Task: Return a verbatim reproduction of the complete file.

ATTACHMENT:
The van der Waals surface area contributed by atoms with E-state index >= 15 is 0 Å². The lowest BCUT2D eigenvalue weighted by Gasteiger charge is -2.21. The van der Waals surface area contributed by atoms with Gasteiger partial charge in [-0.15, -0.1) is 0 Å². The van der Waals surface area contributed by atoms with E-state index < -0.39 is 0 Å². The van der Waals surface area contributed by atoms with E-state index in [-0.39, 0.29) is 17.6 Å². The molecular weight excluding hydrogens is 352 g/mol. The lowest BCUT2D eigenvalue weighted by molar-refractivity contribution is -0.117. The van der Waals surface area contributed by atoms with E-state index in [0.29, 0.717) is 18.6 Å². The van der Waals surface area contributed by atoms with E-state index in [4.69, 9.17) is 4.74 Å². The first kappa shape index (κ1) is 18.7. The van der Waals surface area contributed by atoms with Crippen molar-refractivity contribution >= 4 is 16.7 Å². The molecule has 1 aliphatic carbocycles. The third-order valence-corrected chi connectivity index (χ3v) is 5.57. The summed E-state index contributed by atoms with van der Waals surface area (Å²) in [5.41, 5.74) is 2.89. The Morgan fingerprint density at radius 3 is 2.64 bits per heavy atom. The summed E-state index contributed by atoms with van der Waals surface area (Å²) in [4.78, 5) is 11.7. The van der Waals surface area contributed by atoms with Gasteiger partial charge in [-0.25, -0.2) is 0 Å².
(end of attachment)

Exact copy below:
The van der Waals surface area contributed by atoms with E-state index >= 15 is 0 Å². The lowest BCUT2D eigenvalue weighted by Gasteiger charge is -2.21. The van der Waals surface area contributed by atoms with Gasteiger partial charge in [-0.15, -0.1) is 0 Å². The van der Waals surface area contributed by atoms with E-state index < -0.39 is 0 Å². The van der Waals surface area contributed by atoms with E-state index in [-0.39, 0.29) is 17.6 Å². The molecular weight excluding hydrogens is 352 g/mol. The lowest BCUT2D eigenvalue weighted by molar-refractivity contribution is -0.117. The van der Waals surface area contributed by atoms with E-state index in [0.29, 0.717) is 18.6 Å². The van der Waals surface area contributed by atoms with E-state index in [4.69, 9.17) is 4.74 Å². The first kappa shape index (κ1) is 18.7. The van der Waals surface area contributed by atoms with Crippen molar-refractivity contribution >= 4 is 16.7 Å². The molecule has 1 aliphatic carbocycles. The third-order valence-corrected chi connectivity index (χ3v) is 5.57. The summed E-state index contributed by atoms with van der Waals surface area (Å²) in [5.41, 5.74) is 2.89. The Morgan fingerprint density at radius 3 is 2.64 bits per heavy atom. The summed E-state index contributed by atoms with van der Waals surface area (Å²) in [4.78, 5) is 11.7. The van der Waals surface area contributed by atoms with Gasteiger partial charge in [-0.25, -0.2) is 0 Å².